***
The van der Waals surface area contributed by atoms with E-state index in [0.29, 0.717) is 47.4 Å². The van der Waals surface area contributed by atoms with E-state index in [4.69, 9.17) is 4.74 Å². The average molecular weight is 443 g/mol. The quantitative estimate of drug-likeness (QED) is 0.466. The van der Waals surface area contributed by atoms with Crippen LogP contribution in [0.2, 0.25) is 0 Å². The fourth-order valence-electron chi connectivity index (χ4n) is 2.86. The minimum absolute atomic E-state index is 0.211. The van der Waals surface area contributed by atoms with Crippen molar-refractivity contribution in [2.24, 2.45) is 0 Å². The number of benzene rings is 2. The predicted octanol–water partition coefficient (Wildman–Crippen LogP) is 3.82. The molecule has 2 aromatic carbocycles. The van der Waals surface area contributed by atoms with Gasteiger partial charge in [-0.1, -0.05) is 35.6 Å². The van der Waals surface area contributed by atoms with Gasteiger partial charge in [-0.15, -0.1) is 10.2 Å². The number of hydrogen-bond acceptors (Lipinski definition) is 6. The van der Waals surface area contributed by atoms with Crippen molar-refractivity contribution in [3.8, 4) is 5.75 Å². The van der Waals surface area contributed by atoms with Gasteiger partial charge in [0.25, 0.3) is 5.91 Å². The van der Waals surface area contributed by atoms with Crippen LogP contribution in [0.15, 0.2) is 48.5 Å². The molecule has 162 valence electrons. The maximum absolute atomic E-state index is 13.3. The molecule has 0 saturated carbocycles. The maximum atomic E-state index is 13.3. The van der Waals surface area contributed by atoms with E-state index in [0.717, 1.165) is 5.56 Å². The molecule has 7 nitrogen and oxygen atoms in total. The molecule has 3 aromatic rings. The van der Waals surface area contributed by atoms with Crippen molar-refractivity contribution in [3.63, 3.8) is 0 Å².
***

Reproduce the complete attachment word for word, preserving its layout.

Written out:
The van der Waals surface area contributed by atoms with E-state index in [0.29, 0.717) is 47.4 Å². The van der Waals surface area contributed by atoms with E-state index in [4.69, 9.17) is 4.74 Å². The average molecular weight is 443 g/mol. The quantitative estimate of drug-likeness (QED) is 0.466. The van der Waals surface area contributed by atoms with Crippen LogP contribution in [0.2, 0.25) is 0 Å². The fourth-order valence-electron chi connectivity index (χ4n) is 2.86. The minimum absolute atomic E-state index is 0.211. The van der Waals surface area contributed by atoms with Crippen molar-refractivity contribution in [2.24, 2.45) is 0 Å². The number of benzene rings is 2. The predicted octanol–water partition coefficient (Wildman–Crippen LogP) is 3.82. The molecule has 2 aromatic carbocycles. The van der Waals surface area contributed by atoms with Gasteiger partial charge in [-0.1, -0.05) is 35.6 Å². The van der Waals surface area contributed by atoms with Gasteiger partial charge in [-0.15, -0.1) is 10.2 Å². The number of hydrogen-bond acceptors (Lipinski definition) is 6. The van der Waals surface area contributed by atoms with Crippen molar-refractivity contribution in [3.8, 4) is 5.75 Å². The van der Waals surface area contributed by atoms with Gasteiger partial charge in [0.25, 0.3) is 5.91 Å². The van der Waals surface area contributed by atoms with Crippen LogP contribution in [0.15, 0.2) is 48.5 Å². The molecule has 162 valence electrons. The maximum absolute atomic E-state index is 13.3. The molecule has 0 saturated carbocycles. The maximum atomic E-state index is 13.3. The van der Waals surface area contributed by atoms with E-state index in [0.717, 1.165) is 5.56 Å². The molecule has 7 nitrogen and oxygen atoms in total. The molecule has 3 aromatic rings. The van der Waals surface area contributed by atoms with Crippen molar-refractivity contribution in [3.63, 3.8) is 0 Å².